The possibility that a few claimants may last out the process and win the lottery of large noneconomic damages is no consolation to most patients, who simply want to get the treatment they believe is covered by their plan. Patients are much better off if their coverage disputes are resolved quickly, efficiently and without resort to the full panoply of adversarial litigation.
An Alternative Way to Resolve Coverage Disputes
Instead of a Patients' Bill of Rights that encourages litigation, what is needed is an alternative way of resolving coverage disputes - one that facilitates settlement by plans and their members and in appropriate cases enables members to get the care they need without the expense, delay and angst of litigation.
One such mechanism - called Early Offers ( See Figure )- has been developed by Jeffrey O'Connell, a professor of law at the University of Virginia. Pairing any expansion of liability with Early Offers would serve the purposes of the Patients' Bill of Rights far better than merely expanding litigation possibilities for plan members.
Here is how Early Offers would work in a Patients' Bill of Rights. If a patient claimed that a plan had refused to provide a covered treatment, the plan could make an Early Offer to settle the claim. The terms of the Early Offer would be specified by the legislation:
- An offer would qualify only if the plan offered to provide the denied treatment (or pay its cost) and to pay the economic damages suffered by the patient because of delay in getting the treatment.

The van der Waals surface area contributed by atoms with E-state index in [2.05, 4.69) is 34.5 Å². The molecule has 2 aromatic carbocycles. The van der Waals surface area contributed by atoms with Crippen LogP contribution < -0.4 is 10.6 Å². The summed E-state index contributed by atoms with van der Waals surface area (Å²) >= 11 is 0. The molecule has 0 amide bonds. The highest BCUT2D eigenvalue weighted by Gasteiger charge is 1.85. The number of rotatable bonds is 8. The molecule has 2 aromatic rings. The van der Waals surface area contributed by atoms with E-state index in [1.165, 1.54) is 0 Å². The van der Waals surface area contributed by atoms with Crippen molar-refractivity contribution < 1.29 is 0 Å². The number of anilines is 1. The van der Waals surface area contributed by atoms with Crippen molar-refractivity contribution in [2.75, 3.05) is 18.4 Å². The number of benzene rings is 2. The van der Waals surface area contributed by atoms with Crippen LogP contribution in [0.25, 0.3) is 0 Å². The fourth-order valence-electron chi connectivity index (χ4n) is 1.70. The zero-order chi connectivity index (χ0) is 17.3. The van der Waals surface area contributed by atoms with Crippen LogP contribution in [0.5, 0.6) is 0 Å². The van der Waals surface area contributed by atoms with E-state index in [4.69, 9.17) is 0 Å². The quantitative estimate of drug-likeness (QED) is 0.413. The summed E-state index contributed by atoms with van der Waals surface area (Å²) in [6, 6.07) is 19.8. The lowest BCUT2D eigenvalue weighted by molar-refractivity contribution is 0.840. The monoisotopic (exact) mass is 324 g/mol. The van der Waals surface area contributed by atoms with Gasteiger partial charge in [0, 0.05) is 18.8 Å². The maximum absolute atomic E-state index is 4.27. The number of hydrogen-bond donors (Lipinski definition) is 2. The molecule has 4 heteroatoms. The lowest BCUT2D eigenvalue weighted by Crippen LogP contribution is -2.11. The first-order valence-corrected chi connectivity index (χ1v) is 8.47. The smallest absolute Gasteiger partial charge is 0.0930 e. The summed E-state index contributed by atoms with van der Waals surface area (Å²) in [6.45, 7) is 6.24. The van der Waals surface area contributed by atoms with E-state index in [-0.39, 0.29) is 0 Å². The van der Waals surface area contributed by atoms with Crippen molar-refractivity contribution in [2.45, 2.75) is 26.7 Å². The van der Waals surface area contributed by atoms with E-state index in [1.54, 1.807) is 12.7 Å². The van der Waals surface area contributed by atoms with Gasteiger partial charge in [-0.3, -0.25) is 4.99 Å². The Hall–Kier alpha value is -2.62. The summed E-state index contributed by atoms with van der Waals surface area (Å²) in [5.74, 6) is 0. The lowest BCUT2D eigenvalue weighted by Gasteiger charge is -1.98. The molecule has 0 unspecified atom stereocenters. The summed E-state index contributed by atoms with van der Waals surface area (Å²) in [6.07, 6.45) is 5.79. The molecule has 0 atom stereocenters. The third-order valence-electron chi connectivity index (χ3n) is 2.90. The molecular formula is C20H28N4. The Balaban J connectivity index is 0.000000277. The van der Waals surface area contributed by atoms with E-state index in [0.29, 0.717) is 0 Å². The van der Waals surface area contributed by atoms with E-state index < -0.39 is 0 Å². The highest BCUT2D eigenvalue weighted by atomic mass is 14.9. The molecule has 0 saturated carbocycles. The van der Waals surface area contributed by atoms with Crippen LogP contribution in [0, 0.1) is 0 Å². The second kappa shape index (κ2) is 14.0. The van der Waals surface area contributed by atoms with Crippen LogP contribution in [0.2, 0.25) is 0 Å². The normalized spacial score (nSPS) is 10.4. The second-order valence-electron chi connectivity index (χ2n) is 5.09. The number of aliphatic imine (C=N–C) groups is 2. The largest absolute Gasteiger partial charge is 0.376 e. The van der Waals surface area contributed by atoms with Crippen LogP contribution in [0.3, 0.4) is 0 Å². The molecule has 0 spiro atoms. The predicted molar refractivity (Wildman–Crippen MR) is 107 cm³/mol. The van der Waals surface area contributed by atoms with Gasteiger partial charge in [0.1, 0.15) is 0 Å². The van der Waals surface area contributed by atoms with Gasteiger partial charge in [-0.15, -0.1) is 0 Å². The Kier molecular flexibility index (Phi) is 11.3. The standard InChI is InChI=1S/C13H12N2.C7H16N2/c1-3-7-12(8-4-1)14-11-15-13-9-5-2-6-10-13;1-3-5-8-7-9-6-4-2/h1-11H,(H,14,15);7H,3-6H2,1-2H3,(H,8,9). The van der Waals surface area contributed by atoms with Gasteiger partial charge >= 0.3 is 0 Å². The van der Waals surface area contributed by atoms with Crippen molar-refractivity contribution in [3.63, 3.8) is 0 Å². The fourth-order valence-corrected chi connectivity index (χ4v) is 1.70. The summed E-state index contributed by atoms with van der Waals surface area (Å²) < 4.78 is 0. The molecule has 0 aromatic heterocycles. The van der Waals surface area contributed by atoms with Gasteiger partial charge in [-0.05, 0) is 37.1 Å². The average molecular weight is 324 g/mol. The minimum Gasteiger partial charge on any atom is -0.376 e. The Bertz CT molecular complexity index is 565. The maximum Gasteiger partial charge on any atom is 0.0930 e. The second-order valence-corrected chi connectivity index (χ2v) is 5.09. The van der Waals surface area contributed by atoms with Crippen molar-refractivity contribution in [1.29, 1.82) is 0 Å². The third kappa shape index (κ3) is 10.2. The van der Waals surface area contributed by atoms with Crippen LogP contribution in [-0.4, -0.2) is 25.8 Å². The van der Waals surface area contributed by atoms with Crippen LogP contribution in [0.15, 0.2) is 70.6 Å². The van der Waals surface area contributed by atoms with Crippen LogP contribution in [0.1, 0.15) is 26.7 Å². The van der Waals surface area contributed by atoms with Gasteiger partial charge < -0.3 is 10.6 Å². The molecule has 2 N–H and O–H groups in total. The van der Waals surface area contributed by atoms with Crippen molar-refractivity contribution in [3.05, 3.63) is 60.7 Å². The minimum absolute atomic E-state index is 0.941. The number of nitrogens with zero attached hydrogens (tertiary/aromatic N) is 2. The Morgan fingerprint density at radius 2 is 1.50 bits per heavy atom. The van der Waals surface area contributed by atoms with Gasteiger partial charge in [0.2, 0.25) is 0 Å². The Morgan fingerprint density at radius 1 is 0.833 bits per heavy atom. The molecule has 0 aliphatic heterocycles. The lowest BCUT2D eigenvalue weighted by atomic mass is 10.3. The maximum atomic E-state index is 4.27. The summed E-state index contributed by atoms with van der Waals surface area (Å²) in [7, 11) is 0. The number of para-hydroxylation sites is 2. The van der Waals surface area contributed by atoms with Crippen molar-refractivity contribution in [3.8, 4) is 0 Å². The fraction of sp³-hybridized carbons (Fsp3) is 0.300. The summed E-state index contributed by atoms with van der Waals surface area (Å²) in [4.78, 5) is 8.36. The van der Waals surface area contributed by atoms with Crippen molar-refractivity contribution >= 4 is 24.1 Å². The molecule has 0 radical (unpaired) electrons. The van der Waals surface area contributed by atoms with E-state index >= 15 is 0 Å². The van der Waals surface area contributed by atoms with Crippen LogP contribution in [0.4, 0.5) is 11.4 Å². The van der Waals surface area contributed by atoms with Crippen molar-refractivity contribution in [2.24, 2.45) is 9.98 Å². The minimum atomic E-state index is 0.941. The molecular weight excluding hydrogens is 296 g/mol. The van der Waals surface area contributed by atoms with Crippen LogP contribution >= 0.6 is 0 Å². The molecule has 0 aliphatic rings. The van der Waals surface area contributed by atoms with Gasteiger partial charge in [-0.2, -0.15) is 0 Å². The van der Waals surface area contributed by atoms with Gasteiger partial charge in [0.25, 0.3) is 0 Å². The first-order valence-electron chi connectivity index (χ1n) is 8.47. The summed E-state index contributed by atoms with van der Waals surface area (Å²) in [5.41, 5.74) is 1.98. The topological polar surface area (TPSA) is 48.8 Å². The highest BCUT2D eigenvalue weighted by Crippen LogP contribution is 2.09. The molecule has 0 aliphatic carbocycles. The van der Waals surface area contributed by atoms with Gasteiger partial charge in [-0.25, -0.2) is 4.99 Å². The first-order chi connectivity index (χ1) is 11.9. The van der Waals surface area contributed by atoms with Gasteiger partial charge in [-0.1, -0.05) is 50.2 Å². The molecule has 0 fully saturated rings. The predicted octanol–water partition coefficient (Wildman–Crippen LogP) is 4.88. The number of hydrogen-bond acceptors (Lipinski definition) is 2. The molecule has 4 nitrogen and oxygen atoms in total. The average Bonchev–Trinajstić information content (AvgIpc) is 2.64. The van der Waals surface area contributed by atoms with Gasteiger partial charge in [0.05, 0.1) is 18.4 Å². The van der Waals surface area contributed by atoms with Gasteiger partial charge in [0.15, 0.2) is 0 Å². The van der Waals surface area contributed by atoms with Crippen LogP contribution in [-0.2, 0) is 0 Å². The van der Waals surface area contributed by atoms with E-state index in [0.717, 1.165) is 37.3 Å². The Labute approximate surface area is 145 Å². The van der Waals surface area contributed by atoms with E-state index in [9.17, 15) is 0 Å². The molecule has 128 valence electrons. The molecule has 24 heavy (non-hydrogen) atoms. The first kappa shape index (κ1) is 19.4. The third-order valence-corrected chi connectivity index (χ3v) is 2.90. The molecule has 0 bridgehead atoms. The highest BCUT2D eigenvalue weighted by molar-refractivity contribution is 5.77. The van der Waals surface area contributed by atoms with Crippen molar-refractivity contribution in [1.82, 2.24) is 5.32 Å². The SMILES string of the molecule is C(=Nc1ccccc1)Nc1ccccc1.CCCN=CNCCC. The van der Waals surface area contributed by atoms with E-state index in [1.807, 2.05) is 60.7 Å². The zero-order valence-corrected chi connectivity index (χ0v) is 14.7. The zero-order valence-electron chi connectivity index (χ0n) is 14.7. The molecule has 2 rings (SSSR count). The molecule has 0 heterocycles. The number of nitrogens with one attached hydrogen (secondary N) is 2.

- The offer would provide reasonable attorney's fees, for the patient to hire a lawyer to assess the offer.
The plan member could accept or reject the offer. If he accepted it, the matter would be resolved and litigation avoided. If he rejected it, he could still go to court to obtain the damages the legislation would permit. However, to provide an incentive for the plan to make an offer and for the member to accept it, the member who rejected an Early Offer would have to present clear and convincing evidence that the plan had violated the terms of the coverage, and could recover only if the plan's denial of coverage was wanton or outrageous.
Incentives for Both Sides
This mechanism increases the possibility that health plans will settle claims by members and provide coverage previously denied. The law already permits defendants to make settlement offers without the Early Offers approach. But they are inhibited by the fact that if they make an offer, the claimant may take that as a sign of weakness and be encouraged to hold out for more. Knowing this, plans may be reluctant to make settlement offers and count on outspending and outlasting the claimant in litigation.
Early Offers gives health plans an incentive to make a qualifying offer and the member an incentive to accept it. If the member rejects the offer and insists on going through litigation, he faces a higher hurdle. This will encourage settlements in more cases, and at the same time leave it open to the member to pursue litigation if he wants - particularly in the more egregious cases where he can meet the heightened standard. The end result is that the patient is more likely to get what he wants - treatment that he believes is covered under the plan - not just a slim chance for a larger payoff through litigation.